Sallie Nichols, a Jungian psychologist, described the tarot as having profound psychological and archetypal importance in 1980, even embedding the whole Jungian individuation process into the tarot cards.
Many of these many interpretations of the Major Arcana emerged in phases, and all of them continue to have a considerable impact on how the Major Arcana is explained by practitioners.
Major Arcana | Tarot Cards
The suit cards in a tarot deck are known as the Minor Arcana, or Lesser Arcana. Pip cards numbered one (ace) to ten, as well as court cards (or face cards) in each of the four suits, initially appeared in tarot card games.
The Minor Arcana are frequently drawn in modern tarot cards, a practice pioneered by the Rider–Waite–Smith tarot deck in 1910.
The Minor Arcana cards, when used in conjunction with the Major Arcana in a tarot card reading, offer nuances and intricacies, as well as day-to-day insights.
Tarot variations derived from Italian and Spanish decks (coins, disks, or rings) include cups (chalices, goblets, or vessels), swords, and pentacles as the four suits in the Minor Arcana of Tarot variations.
The four court cards are page, knight, queen, and king. In some variations, princess and prince cards replace the page and knight cards, and the historic Visconti-Sforza tarot deck adds two more cards to the court: the damsel and the mounted lady.
While the original Marseilles Tarot had 56 cards, subsequent decks based on the French suits of clubs, hearts, spades, and diamonds have just three face cards per suit, with a jack (or knave) in addition to the queen and king.
The classic tarot deck, which is based on the RWS method, has 78 cards divided into two categories:
The Major Arcana cards frequently symbolize the main archetypal issues that are shaping your life and your soul's path to enlightenment, adds Wille.
The Minor Arcana is split into four suits: wands, pentacles, cups, and swords.
The Major Arcana cards are numbered 0 to 21, while the Minor Arcana is divided into four suits: wands, pentacles, cups, and swords.
The cards range from 2 to 10, starting with the Ace and ending with four court cards: Page, Knight, Queen, and King.
Each suite has a governing element - water, earth, air, or fire - that corresponds to different aspects of life.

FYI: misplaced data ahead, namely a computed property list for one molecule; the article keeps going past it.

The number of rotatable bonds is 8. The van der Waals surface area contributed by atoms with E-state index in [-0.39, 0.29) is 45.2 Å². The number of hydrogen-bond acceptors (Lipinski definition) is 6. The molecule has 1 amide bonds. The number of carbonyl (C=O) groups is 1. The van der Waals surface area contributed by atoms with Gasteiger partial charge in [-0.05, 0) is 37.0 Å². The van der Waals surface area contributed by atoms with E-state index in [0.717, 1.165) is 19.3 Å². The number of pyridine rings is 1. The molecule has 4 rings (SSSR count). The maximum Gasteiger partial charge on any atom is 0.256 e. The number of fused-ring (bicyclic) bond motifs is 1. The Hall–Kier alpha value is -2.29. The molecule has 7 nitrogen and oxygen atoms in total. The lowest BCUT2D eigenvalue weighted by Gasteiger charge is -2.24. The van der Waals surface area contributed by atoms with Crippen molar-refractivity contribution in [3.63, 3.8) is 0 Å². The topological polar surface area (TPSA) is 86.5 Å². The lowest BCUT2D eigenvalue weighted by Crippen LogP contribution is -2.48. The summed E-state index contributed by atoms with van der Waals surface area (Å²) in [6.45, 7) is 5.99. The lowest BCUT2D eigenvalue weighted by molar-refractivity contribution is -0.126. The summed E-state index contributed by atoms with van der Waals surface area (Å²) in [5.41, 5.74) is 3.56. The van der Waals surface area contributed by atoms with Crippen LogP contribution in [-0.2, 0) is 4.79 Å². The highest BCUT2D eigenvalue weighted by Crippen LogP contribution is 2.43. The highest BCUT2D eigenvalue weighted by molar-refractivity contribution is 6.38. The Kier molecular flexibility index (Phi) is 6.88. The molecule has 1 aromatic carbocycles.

When dealing with the Minor Arcana cards, it's critical to examine these components and places, since they make intuitive readings much simpler.
Of course, with a little practice!
What do tarot cards symbolize in general? Tarot cards are used to provide direction and "medicine" for what is going on in your circles, such as love, money, job, aspirations, and overall life path.
Some people who use tarot for cartomancy believe the cards have esoteric connections to ancient Egypt, Iran, the Kabbalah, Indian Tantra, or the I Ching, even though scholarly research has shown that tarot cards were invented in northern Italy in the 15th century and that there is no historical evidence of their use.
Tarot readings assist a person in learning the information required to make sense of a certain circumstance.
As readings provide a person with insight into past, present, and future occurrences based on their current path at the time of the reading, decks are best utilized as a tool of inner wisdom and guidance.
The 56 cards of the minor arcana are divided into four suits of 14 cards each. The suits, which are comparable to those of modern playing cards, are as follows: wands, batons, or rods (clubs); cups (hearts); swords (spades); and coins, pentacles, or disks (diamonds).
Easy… use the the words “Me” and “I”… but avoid using he/she, him/her or the other person name if you can help it. Ask things like “what can I do to make my relationship with ______ better” or “What can I do to heal my broken heart?” “How can I find the right person for me?”…things like that.
- Questions you don't really want answered.
- Questions that already have answers.
- When you're going to die.
- Questions about other people.
- Medical-type questions.
- The same question, over and over again.
- Yes-or-no questions.
- Future-predicting questions.
- What parts of myself do I need to work on in order to have a balanced relationship?
- What is the reason that I am blocking myself from new love entering my life?
- What is the most important lesson I need to learn from my break-up?
While tarot cards can't exactly tell you what will happen in the future, they can help you make better-informed judgments and consider your options in a new light.
Tarot cards can assist you in understanding and dealing with life's changes.
They can also be used as a tool for self-exploration, transformation, and personal growth.